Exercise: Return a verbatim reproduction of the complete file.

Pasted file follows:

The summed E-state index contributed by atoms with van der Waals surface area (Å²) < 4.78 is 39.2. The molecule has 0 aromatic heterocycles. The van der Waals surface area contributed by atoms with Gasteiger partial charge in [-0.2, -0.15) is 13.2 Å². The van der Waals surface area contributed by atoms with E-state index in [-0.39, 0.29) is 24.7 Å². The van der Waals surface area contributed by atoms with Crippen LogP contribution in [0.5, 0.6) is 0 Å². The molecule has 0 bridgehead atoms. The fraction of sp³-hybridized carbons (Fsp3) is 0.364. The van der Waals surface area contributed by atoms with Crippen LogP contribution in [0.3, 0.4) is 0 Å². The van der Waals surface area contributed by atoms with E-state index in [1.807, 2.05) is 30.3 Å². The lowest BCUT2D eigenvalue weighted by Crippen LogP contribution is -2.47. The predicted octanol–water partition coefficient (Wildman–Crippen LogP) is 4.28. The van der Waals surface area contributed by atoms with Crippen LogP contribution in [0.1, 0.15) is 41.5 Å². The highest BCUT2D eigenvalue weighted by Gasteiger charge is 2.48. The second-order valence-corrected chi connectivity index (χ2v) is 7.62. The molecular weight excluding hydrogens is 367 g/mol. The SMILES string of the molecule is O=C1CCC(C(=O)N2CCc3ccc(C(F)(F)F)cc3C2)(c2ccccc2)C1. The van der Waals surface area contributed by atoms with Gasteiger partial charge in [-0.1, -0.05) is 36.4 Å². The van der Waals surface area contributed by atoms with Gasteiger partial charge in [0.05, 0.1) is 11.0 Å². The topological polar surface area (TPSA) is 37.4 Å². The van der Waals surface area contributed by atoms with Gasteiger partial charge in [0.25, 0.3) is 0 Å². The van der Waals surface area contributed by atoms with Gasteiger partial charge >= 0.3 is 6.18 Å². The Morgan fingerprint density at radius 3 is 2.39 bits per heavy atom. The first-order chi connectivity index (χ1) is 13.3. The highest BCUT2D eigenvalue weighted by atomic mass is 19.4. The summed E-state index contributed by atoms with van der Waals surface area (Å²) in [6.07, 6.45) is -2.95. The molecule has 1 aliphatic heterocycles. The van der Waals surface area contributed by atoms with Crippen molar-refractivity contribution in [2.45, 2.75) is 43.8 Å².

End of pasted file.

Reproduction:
The summed E-state index contributed by atoms with van der Waals surface area (Å²) < 4.78 is 39.2. The molecule has 0 aromatic heterocycles. The van der Waals surface area contributed by atoms with Gasteiger partial charge in [-0.2, -0.15) is 13.2 Å². The van der Waals surface area contributed by atoms with E-state index in [-0.39, 0.29) is 24.7 Å². The van der Waals surface area contributed by atoms with Crippen LogP contribution in [0.5, 0.6) is 0 Å². The molecule has 0 bridgehead atoms. The fraction of sp³-hybridized carbons (Fsp3) is 0.364. The van der Waals surface area contributed by atoms with Crippen LogP contribution in [0.3, 0.4) is 0 Å². The van der Waals surface area contributed by atoms with E-state index in [1.807, 2.05) is 30.3 Å². The lowest BCUT2D eigenvalue weighted by Crippen LogP contribution is -2.47. The predicted octanol–water partition coefficient (Wildman–Crippen LogP) is 4.28. The van der Waals surface area contributed by atoms with Crippen LogP contribution in [0.1, 0.15) is 41.5 Å². The highest BCUT2D eigenvalue weighted by Gasteiger charge is 2.48. The second-order valence-corrected chi connectivity index (χ2v) is 7.62. The molecular weight excluding hydrogens is 367 g/mol. The SMILES string of the molecule is O=C1CCC(C(=O)N2CCc3ccc(C(F)(F)F)cc3C2)(c2ccccc2)C1. The van der Waals surface area contributed by atoms with Gasteiger partial charge in [-0.1, -0.05) is 36.4 Å². The van der Waals surface area contributed by atoms with Gasteiger partial charge in [0.05, 0.1) is 11.0 Å². The topological polar surface area (TPSA) is 37.4 Å². The van der Waals surface area contributed by atoms with Gasteiger partial charge in [0.25, 0.3) is 0 Å². The van der Waals surface area contributed by atoms with Gasteiger partial charge >= 0.3 is 6.18 Å². The Morgan fingerprint density at radius 3 is 2.39 bits per heavy atom. The first-order chi connectivity index (χ1) is 13.3. The highest BCUT2D eigenvalue weighted by atomic mass is 19.4. The summed E-state index contributed by atoms with van der Waals surface area (Å²) in [6.07, 6.45) is -2.95. The molecule has 1 aliphatic heterocycles. The van der Waals surface area contributed by atoms with Crippen molar-refractivity contribution in [2.45, 2.75) is 43.8 Å².